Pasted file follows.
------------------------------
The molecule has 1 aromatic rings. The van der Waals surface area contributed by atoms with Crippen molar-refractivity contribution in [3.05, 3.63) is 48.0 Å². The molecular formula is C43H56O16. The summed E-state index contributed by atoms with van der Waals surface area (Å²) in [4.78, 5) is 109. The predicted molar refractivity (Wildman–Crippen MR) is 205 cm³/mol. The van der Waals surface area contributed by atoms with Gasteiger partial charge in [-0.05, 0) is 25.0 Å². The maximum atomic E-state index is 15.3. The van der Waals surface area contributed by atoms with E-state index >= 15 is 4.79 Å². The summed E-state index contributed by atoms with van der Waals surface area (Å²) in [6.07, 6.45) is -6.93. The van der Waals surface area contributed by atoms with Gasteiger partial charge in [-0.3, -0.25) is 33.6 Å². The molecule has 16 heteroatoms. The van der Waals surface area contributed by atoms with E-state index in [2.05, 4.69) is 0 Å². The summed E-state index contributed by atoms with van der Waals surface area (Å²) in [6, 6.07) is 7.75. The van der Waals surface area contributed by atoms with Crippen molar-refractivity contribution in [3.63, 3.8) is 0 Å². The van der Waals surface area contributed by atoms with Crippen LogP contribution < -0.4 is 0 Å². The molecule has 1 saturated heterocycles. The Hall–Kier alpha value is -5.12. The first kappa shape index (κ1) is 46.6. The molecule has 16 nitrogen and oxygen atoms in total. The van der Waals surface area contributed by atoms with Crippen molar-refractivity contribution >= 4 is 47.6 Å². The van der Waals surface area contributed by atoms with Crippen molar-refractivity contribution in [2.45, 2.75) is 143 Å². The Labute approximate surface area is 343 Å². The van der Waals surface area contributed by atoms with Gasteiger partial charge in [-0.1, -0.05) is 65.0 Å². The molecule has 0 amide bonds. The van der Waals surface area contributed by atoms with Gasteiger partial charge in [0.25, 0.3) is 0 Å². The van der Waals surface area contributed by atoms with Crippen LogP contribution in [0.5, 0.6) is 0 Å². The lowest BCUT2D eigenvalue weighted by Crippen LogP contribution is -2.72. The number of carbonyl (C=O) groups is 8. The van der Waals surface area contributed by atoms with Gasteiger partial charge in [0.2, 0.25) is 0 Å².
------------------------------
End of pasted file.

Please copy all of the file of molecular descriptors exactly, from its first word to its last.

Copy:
The molecule has 1 aromatic rings. The van der Waals surface area contributed by atoms with Crippen molar-refractivity contribution in [3.05, 3.63) is 48.0 Å². The molecular formula is C43H56O16. The summed E-state index contributed by atoms with van der Waals surface area (Å²) in [4.78, 5) is 109. The predicted molar refractivity (Wildman–Crippen MR) is 205 cm³/mol. The van der Waals surface area contributed by atoms with Gasteiger partial charge in [-0.05, 0) is 25.0 Å². The maximum atomic E-state index is 15.3. The van der Waals surface area contributed by atoms with E-state index >= 15 is 4.79 Å². The summed E-state index contributed by atoms with van der Waals surface area (Å²) in [6.07, 6.45) is -6.93. The van der Waals surface area contributed by atoms with Gasteiger partial charge in [-0.3, -0.25) is 33.6 Å². The molecule has 16 heteroatoms. The van der Waals surface area contributed by atoms with E-state index in [2.05, 4.69) is 0 Å². The summed E-state index contributed by atoms with van der Waals surface area (Å²) in [6, 6.07) is 7.75. The van der Waals surface area contributed by atoms with Crippen molar-refractivity contribution in [3.63, 3.8) is 0 Å². The van der Waals surface area contributed by atoms with Crippen LogP contribution < -0.4 is 0 Å². The molecule has 1 saturated heterocycles. The Hall–Kier alpha value is -5.12. The first kappa shape index (κ1) is 46.6. The molecule has 16 nitrogen and oxygen atoms in total. The van der Waals surface area contributed by atoms with Crippen molar-refractivity contribution >= 4 is 47.6 Å². The van der Waals surface area contributed by atoms with Crippen molar-refractivity contribution in [2.45, 2.75) is 143 Å². The Labute approximate surface area is 343 Å². The van der Waals surface area contributed by atoms with Gasteiger partial charge in [-0.1, -0.05) is 65.0 Å². The molecule has 0 amide bonds. The van der Waals surface area contributed by atoms with Gasteiger partial charge in [0.25, 0.3) is 0 Å². The van der Waals surface area contributed by atoms with Crippen LogP contribution in [0.5, 0.6) is 0 Å². The lowest BCUT2D eigenvalue weighted by Crippen LogP contribution is -2.72. The number of carbonyl (C=O) groups is 8. The van der Waals surface area contributed by atoms with Gasteiger partial charge in [0.2, 0.25) is 0 Å².